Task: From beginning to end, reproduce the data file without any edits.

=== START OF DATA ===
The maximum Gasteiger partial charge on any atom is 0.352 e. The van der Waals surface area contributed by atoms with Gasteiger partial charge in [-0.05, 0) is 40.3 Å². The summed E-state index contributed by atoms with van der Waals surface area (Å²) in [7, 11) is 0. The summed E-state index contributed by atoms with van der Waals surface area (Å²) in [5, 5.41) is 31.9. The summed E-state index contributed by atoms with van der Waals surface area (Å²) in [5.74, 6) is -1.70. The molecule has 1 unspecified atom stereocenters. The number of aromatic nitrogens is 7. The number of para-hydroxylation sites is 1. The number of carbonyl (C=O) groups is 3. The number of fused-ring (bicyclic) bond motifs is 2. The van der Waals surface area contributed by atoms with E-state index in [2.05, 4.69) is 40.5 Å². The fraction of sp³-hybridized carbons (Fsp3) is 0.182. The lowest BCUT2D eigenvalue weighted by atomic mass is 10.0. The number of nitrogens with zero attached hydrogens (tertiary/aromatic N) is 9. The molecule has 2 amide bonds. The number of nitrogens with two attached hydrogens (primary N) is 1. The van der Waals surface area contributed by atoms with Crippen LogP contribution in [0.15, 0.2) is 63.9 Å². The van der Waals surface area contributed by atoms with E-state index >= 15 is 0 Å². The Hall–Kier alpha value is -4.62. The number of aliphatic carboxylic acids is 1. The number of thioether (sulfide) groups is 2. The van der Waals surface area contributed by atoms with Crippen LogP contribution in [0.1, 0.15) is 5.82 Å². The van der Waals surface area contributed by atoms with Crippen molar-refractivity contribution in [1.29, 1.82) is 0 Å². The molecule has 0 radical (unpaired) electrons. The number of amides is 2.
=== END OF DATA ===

The maximum Gasteiger partial charge on any atom is 0.352 e. The van der Waals surface area contributed by atoms with Gasteiger partial charge in [-0.05, 0) is 40.3 Å². The summed E-state index contributed by atoms with van der Waals surface area (Å²) in [7, 11) is 0. The summed E-state index contributed by atoms with van der Waals surface area (Å²) in [5, 5.41) is 31.9. The summed E-state index contributed by atoms with van der Waals surface area (Å²) in [5.74, 6) is -1.70. The molecule has 1 unspecified atom stereocenters. The number of aromatic nitrogens is 7. The number of para-hydroxylation sites is 1. The number of carbonyl (C=O) groups is 3. The number of fused-ring (bicyclic) bond motifs is 2. The van der Waals surface area contributed by atoms with E-state index in [2.05, 4.69) is 40.5 Å². The fraction of sp³-hybridized carbons (Fsp3) is 0.182. The lowest BCUT2D eigenvalue weighted by atomic mass is 10.0. The number of nitrogens with zero attached hydrogens (tertiary/aromatic N) is 9. The molecule has 2 amide bonds. The number of nitrogens with two attached hydrogens (primary N) is 1. The van der Waals surface area contributed by atoms with Crippen LogP contribution in [0.15, 0.2) is 63.9 Å². The van der Waals surface area contributed by atoms with E-state index >= 15 is 0 Å². The Hall–Kier alpha value is -4.62. The number of aliphatic carboxylic acids is 1. The number of thioether (sulfide) groups is 2. The van der Waals surface area contributed by atoms with Crippen LogP contribution in [0.1, 0.15) is 5.82 Å². The van der Waals surface area contributed by atoms with Crippen molar-refractivity contribution in [1.29, 1.82) is 0 Å². The molecule has 0 radical (unpaired) electrons. The number of amides is 2.